I don't support a public option for health care. As President Bush 41 might say, "Wouldn't be prudent at this juncture"--or any other juncture, for that matter.

And if you haven't done so already, go read the Davy Crockett/Horatio Bunce link above. Fantastic story.

The President Gave A Speech To Schoolchildren

The President gave a speech to schoolchildren, and what was his reward? Hearings and an investigation by the House of Representatives!

What? How could this happen, when the President's political soulmate is Speaker of the House? Well, it didn't happen today. It happened in 1991, to President Bush 41.

So if you think the rancor and partisanship we're seeing today all started on January 20th of this year, you need what we call a "wider view".

I didn't watch the speech today, but I understand that there wasn't too much objectionable in it. Joanne has a very well-thought-out post on the speech and its aftermath here.

Gotta love this from the first link above, though:

That didn't stop Democratic allies from taking their own shots at Bush. The National Education Association denounced the speech, saying it "cannot endorse a president who spends $26,000 of taxpayers' money on a staged media event at Alice Deal Junior High School in Washington, D.C. -- while cutting school lunch funds for our neediest youngsters."

I wonder if the NEA will say the same thing about a President who cut off vouchers to the neediest children in what is among the worst school districts (DC Public Schools) in the country. I eagerly await their press release on the subject.

Tuesday Trivia

The answer to yesterday's question is:
New York. As for the county, we used to joke that there are 3 Mickey Mouse institutions in Orange County: Disneyland in Orange County, California; Disney World, in Orange County, Florida; and the US Military Academy, in Orange County, New York.

Today's question is:
What is the name of the United States' newest aircraft carrier?

Monday, September 07, 2009

Monday Trivia

The answer to yesterday's question is:
Supermarine Spitfire and Hawker Hurricane.

Today's question is:
In what state is the US Military Academy (West Point) located? (Bonus: what county is it in?)

Sunday, September 06, 2009

Sunday Trivia

The answer to yesterday's trivia question is:
Wang Chung.

This week will have a theme: Military Week!
Today's question is:
Identify one of the two fighter aircraft critical to British victory in the Battle of Britain.

Saturday, September 05, 2009

Saturday Trivia

The answer to yesterday's question is:
John Muir, in 1892.

Today's question is:
According to the 1986 song “Everybody Have Fun Tonight”, what else (besides having fun) should everybody do tonight?

Friday, September 04, 2009

If Only More Senators Thought This Way

I've written about Senator (Dr.) Tom Coburn of Oklahoma before, and I recommend this 4+ minute video of him talking about a single-payer health care system.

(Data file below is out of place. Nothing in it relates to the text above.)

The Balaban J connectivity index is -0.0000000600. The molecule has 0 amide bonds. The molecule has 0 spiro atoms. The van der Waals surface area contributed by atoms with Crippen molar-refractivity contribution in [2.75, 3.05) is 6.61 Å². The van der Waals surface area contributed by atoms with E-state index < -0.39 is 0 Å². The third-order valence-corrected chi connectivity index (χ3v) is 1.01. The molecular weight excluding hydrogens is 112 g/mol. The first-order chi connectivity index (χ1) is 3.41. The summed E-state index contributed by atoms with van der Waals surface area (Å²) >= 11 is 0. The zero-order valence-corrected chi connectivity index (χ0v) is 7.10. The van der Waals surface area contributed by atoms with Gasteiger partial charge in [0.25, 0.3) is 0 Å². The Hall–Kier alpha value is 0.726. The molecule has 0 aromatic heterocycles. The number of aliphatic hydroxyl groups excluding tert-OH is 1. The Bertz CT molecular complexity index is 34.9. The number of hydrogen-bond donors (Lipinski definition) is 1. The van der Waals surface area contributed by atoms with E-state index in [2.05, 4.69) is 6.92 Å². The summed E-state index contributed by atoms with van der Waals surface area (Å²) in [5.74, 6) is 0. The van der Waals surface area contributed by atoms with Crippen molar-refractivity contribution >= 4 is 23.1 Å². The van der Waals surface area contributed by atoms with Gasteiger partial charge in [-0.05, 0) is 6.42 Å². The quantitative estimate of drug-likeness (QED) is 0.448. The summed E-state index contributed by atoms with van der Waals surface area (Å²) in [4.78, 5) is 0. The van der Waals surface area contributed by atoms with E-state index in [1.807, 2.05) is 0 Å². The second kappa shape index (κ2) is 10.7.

Keep in mind--he's not a lawyer, he's a doctor.

Walking On Eggshells

Well, I've made it two weeks without a visit from the vice principal. I believe this is a new record for me.

Each year at the beginning of school, I say something that offends someone. This year is no exception, except that this year the offended person took their complaint to a counselor, who brought it to me.

I have a "persona" at school; it's not all that different from who I am in real life, but it's a little larger than life, and a little more cavalier. For instance, if a boy disagrees with me or questions me on something, I might feign surprise, raise my eyebrows, and say, "Do you think you could take me?" The bigger the boy I say it to, the more laughter it gets in class. Honestly, I think it's fun, harmless, and disarming, and the vast majority of students seem to think so as well. Algebra is stressful enough already.

So in the middle of doing a problem I stopped, as if a very important thought had come to mind, and I asked the class (I don't even know which class), "Do you know how beautiful I am? I'm so beautiful, you can't even count that high." Then I went back to doing the problem, while the students laughed and relaxed a little more.

The complaint from one student? "Mr. RotLC thinks we're stupid because he says we can't count high."

That's the caliber of what I've gotten to deal with each year, and without an administrative filter to say something like, "I'm not going to take this type of complaint seriously." Maybe I should be thankful that such a complaint went only to a counselor instead of a VP this year.

Friday Trivia

The answer to yesterday's question is:
1970. Think of all the fantastic WWII movies from that time period, and feel free to add others: The Dirty Dozen. Bridge Over The River Kwai. A Bridge Too Far. The Eagle Has Landed. Battle of Britain. Where Eagles Dare. Such movies used to be made....

Today's question is:
Who founded the Sierra Club?

Thursday, September 03, 2009

The President's Upcoming Speech To Schoolchildren